Now when you click that, it will display a dialogue, which will take you out to your harddrive and it should go to a folder that already has several subfolders containing different types of families that you can load, so here I have a doors folder and within that folder there are some doors in the root that are loose in that folder and then there's also some subfolders, so I'm gonna go into the residential folder next and I want this double glass, full glass wood clad door here at the top and also I want this interior double sliding two panels, so I'm gonna hold the control key down and click that second door.
Notice they both remain highlighted and then I'll click open right here. Now when I do that both of these doors have lots of types, so sometimes when you load a family, it has lots of choices. So if I scroll through this list here, you can see that there's as many as maybe ten types in the list. I don't wanna load all ten types because I don't need all of those sizes so I'm gonna select the first one and then maybe I just want these last three sizes here, so I'm gonna click hold down and drag through the last three sizes. Then I'm gonna select the door family that I'm loading.
Scroll down and drag through the last three sizes there as well, and when I click okay, it will load those two families but it will only load the three types that I asked for. So if I come over here to the type selector, you'll see there's the glass door that I loaded with its three sizes, and here is the sliding door that I loaded with its three sizes. So that's the advantage of using that specified type style log is it allows you to load just the types that you need so I'm gonna use the largest size double glass door here, and drag my wheel just to pane the view slightly.
Get that centered in that space right there and click to place it, and then I'll switch to the double sliding closet door and I'm gonna choose this middle size right here and get that centered in this closet and click to place it. Click my modify tool to cancel out of the command and then type ZF to zoom to fit. So if you know how to place doors then you know how to place windows because the two commands are virtually the same. So the window command is right here. WN is the shortcut and in this case the only window that I have loaded is the fixed window, which is probably not appropriate for this condominium unit.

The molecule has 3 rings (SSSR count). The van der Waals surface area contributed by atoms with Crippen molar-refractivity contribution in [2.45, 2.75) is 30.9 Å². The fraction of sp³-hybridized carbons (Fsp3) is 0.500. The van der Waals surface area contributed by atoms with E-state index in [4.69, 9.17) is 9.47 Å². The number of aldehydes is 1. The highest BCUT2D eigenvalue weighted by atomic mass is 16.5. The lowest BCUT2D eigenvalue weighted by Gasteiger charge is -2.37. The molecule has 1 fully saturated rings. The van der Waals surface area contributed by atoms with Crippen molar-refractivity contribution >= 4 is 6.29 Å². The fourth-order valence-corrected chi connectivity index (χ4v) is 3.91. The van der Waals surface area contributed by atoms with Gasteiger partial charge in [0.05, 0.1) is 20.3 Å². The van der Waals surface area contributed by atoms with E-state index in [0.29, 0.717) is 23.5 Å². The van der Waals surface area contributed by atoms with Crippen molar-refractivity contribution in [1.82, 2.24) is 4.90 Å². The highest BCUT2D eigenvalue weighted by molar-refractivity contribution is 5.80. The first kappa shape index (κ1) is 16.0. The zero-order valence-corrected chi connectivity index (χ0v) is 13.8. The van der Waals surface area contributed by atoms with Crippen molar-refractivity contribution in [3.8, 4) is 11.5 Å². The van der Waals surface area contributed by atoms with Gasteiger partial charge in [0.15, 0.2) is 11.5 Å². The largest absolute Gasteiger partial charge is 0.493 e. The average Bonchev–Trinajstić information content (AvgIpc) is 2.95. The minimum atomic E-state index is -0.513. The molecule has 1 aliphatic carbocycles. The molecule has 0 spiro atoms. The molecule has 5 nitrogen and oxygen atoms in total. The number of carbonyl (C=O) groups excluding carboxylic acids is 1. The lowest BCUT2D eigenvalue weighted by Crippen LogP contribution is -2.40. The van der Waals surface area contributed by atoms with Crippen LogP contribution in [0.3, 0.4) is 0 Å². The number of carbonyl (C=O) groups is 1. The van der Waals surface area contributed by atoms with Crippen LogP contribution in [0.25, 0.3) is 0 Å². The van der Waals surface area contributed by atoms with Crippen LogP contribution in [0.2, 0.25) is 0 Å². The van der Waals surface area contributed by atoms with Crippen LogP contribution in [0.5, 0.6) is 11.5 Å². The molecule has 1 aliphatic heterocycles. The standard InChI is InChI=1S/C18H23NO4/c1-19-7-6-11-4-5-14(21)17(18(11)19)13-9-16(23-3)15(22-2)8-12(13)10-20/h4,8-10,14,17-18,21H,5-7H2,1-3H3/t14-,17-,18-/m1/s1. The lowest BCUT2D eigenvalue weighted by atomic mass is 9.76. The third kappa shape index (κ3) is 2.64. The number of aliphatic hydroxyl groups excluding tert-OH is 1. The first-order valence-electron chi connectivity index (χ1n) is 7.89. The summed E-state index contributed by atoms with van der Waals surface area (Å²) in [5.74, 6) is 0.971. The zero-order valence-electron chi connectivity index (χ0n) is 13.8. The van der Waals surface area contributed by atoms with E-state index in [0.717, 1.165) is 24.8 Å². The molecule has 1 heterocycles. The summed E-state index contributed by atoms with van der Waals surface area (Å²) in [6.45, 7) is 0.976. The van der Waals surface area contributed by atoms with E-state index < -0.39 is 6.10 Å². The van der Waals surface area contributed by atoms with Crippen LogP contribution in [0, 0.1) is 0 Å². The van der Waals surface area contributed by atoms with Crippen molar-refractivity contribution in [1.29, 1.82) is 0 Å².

Therefore, I'm gonna go right to load family just like we did with the doors. Scroll down, locate the windows folder and then from the list here I can choose which window family or families that I wanna load. Now in this case I'm just gonna simply use a casement double with trim. There's the preview of it right there. I'll click open and you'll see once again. We get the small circle with the line through it indicating we can't just place a window freestanding. In other words, it has to be hosted to a wall, and this time it didn't display a specified type style log.
The casement window only has three sizes to begin with so if it only has a couple sizes, usually they don't use the specify types. The specify types is called a type catalog, so usually they don't use the type catalog. They'll just load all of the types that are available, so that's what we have in this situation. We have all three types, and I'll just accept the default one there, the middle size. Place one here in this bedroom. Place one here in this bedroom, and place one over here in this kitchen. So the process of adding doors and windows is quite simple. They do require a wall host, so before you can click to place your door or window, you have to make sure that your cursor is on top of an appropriate host wall but then you can place the doors and windows anywhere you like, use temporary dimensions to manipulate the positions and if you need a door or window family or type that's not available in your current type selector list you simply use the load family button to go out and browse to your harddrive and load in a different one.
First, get comfortable with the Revit environment, and learn to set up a project and add the grids, levels, and dimensions that will anchor your design. Then author Paul F. Aubin helps you dive into modeling: adding walls, doors, and windows; using joins and constraints; creating and mirroring groups; linking to external assets and DWG files; and modeling floors, roofs, and ceilings.
Paul also shows advanced techniques for modeling stairs and complex walls, adding rooms, and creating schedules. Finally, discover how to annotate your drawings so all the components are clearly understood, and learn how to output sheets to DWF, PDF, or AutoCAD.
- Understanding BIM and the Revit element hierarchy
- Navigating views
- Creating a new project from a template
- Adding walls, doors, and windows
- Adding plumbing fixtures and other components
- Linking AutoCAD DWG files
- Rotating and aligning Revit links
- Working with footprint and extrusion roofs
- Adding openings
- Adding railings and extensions to stairs
- Creating stacked and curtain walls
- Hiding and isolating objects
- Adding rooms
- Creating schedule views and tags
- Adding text and dimensions
- Creating new families
- Using reference planes, parameters, and constraints
- Plotting and creating a PDF